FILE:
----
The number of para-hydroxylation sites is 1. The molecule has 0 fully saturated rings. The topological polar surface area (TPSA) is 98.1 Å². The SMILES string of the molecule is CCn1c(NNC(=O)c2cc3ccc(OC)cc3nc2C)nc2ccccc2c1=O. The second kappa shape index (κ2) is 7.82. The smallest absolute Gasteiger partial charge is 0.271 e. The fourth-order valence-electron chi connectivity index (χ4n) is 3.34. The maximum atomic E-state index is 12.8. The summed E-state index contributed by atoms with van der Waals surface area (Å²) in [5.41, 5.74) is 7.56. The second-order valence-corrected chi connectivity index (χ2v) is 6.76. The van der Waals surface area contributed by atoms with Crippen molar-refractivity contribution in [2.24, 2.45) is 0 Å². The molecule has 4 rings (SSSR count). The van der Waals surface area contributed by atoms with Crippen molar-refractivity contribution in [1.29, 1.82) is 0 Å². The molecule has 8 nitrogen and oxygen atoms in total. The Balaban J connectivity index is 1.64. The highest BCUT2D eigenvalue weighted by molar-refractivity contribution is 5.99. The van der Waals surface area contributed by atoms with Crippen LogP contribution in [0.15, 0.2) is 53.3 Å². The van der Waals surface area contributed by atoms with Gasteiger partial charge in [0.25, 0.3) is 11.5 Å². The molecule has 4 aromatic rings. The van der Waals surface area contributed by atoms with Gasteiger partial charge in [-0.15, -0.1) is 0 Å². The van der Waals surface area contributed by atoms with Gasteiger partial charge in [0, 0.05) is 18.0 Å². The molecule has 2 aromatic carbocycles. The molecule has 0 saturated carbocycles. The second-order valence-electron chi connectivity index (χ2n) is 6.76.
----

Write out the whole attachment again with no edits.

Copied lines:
The number of para-hydroxylation sites is 1. The molecule has 0 fully saturated rings. The topological polar surface area (TPSA) is 98.1 Å². The SMILES string of the molecule is CCn1c(NNC(=O)c2cc3ccc(OC)cc3nc2C)nc2ccccc2c1=O. The second kappa shape index (κ2) is 7.82. The smallest absolute Gasteiger partial charge is 0.271 e. The fourth-order valence-electron chi connectivity index (χ4n) is 3.34. The maximum atomic E-state index is 12.8. The summed E-state index contributed by atoms with van der Waals surface area (Å²) in [5.41, 5.74) is 7.56. The second-order valence-corrected chi connectivity index (χ2v) is 6.76. The van der Waals surface area contributed by atoms with Crippen molar-refractivity contribution in [2.24, 2.45) is 0 Å². The molecule has 4 rings (SSSR count). The van der Waals surface area contributed by atoms with Crippen molar-refractivity contribution in [1.29, 1.82) is 0 Å². The molecule has 8 nitrogen and oxygen atoms in total. The Balaban J connectivity index is 1.64. The highest BCUT2D eigenvalue weighted by molar-refractivity contribution is 5.99. The van der Waals surface area contributed by atoms with Crippen LogP contribution in [0.15, 0.2) is 53.3 Å². The van der Waals surface area contributed by atoms with Gasteiger partial charge in [0.25, 0.3) is 11.5 Å². The molecule has 4 aromatic rings. The van der Waals surface area contributed by atoms with Gasteiger partial charge in [-0.15, -0.1) is 0 Å². The van der Waals surface area contributed by atoms with Gasteiger partial charge in [0, 0.05) is 18.0 Å². The molecule has 2 aromatic carbocycles. The molecule has 0 saturated carbocycles. The second-order valence-electron chi connectivity index (χ2n) is 6.76.